In India, what we’re seeing now is extraordinary landings of undifferentiated marine life that is sold as chicken feed…for values as low as one cent, two cents U.S. per kilogram. Imagine capturing the bottom of the ocean and selling it off for one cent, two cent U.S. per kilogram! These boats are losing money persistently in many areas and continue to fish largely on indebtedness. Talking to people, this is becoming a fairly common practice around the world.

The scale and impact is what we’re working on at the moment, to try to understand just how prevalent this is and just what damage it’s doing.

Undifferentiated catch arrives ashore from a fleet of fishing boats in Mandapam, Tamil Nadu, India. Photo by Amanda Vincent/Project Seahorse.

Are these fisheries legal or illegal?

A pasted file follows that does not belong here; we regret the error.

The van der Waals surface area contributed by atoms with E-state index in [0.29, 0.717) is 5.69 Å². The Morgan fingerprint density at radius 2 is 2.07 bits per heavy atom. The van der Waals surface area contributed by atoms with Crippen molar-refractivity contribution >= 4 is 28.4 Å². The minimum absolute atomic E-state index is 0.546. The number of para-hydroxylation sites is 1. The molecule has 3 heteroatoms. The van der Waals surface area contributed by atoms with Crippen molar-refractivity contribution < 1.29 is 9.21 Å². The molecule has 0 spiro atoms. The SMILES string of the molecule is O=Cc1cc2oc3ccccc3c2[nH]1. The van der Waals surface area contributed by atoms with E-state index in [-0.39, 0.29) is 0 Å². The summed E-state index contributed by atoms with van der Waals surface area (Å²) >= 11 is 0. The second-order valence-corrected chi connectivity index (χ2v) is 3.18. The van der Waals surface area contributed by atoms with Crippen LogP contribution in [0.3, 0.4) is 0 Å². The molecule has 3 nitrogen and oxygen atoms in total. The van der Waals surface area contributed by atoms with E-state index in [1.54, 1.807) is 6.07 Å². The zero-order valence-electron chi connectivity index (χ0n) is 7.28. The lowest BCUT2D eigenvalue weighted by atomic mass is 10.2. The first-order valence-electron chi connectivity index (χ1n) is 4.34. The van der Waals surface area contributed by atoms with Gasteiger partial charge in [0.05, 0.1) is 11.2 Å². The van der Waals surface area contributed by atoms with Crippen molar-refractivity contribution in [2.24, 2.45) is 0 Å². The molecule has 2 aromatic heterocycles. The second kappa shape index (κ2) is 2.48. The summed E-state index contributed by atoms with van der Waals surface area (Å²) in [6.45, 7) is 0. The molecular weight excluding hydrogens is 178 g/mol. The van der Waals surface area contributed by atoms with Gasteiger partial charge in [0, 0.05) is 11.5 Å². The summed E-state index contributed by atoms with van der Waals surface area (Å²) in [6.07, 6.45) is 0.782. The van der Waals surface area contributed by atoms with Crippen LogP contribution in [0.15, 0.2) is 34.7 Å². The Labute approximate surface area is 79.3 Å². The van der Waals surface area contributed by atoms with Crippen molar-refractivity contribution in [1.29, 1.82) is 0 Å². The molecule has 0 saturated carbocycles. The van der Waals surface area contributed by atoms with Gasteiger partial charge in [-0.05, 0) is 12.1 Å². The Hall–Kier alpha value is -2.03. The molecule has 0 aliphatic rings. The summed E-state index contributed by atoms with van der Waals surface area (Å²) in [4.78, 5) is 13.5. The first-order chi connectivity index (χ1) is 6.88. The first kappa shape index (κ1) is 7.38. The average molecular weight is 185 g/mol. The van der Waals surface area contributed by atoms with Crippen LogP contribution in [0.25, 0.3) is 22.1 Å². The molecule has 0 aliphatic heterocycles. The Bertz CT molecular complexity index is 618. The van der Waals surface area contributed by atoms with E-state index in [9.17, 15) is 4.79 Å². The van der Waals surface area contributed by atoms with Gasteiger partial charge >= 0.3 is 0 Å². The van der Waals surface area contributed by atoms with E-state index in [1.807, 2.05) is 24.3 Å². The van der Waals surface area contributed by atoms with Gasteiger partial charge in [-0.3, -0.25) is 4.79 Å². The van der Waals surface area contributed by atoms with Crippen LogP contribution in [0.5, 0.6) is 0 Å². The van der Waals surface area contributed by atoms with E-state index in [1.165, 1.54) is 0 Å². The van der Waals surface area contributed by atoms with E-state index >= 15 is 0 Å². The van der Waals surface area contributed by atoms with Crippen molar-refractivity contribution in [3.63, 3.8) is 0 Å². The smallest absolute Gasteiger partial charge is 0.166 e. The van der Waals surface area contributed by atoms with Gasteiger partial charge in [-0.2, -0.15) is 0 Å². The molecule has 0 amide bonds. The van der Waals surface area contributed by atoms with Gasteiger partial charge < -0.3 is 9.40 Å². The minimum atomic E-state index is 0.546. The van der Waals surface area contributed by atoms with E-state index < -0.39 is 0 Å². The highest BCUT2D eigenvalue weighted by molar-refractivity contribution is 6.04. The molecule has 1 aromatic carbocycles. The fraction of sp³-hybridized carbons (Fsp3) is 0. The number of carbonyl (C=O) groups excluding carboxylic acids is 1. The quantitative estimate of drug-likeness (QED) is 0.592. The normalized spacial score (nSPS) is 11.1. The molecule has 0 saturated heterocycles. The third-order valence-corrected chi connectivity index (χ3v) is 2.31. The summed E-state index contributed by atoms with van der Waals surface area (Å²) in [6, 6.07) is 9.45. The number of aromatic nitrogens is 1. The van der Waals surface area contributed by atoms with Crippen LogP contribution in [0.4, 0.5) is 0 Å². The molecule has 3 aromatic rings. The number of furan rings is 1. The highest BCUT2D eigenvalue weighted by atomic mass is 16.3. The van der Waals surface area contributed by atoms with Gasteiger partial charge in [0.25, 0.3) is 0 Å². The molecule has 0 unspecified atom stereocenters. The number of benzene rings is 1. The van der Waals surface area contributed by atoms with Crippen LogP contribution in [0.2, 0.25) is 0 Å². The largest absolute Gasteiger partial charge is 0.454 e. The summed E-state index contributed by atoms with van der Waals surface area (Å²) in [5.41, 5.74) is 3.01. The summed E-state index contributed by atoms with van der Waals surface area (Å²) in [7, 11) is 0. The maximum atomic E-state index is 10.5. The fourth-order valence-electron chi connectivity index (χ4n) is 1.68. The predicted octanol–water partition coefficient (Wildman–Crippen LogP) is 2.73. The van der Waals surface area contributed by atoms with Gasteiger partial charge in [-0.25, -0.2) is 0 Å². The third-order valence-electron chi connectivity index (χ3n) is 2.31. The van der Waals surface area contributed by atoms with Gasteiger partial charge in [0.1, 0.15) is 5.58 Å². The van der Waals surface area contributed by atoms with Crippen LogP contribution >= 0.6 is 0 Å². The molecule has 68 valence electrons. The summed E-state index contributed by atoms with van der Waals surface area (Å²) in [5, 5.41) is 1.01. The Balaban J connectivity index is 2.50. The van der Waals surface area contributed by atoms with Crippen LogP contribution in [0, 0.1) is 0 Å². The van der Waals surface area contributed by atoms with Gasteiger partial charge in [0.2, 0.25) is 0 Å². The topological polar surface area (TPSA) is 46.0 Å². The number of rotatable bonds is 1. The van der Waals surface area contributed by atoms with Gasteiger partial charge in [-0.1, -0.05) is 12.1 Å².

Well, it depends very much. Some of them are absolutely operating legally and many of them are violating one or more laws. In some cases the gear itself is violating laws. Trawling is banned within 3 to 5 kilometers (1.8 to 3.1 miles) of many Asian countries, but it persists nonetheless.

In the case of India, where I am right now, there are limits, for example, on the size of boats. But some of the boats I’ve been seeing are massively in excess of the size limits, massively in excess of the horsepower limits. In Tamil Nadu, the state we’re working in, there’s actually a lot of disagreement among the leading state authorities as to whether bottom trawling is banned or not. And we’re trying to decipher the code to figure out which one of these leading authorities is correct. But certainly pair trawling is banned — that means when two boats trawl together with a net between them — and yet pair trawling persists here. They may [also] be violating seasonal closures, they may be violating gear limits, they may be violating area exclusions. But many of them are actually operating within the law and simply the law hasn’t dealt with the challenge of these bottom trawls running amuck.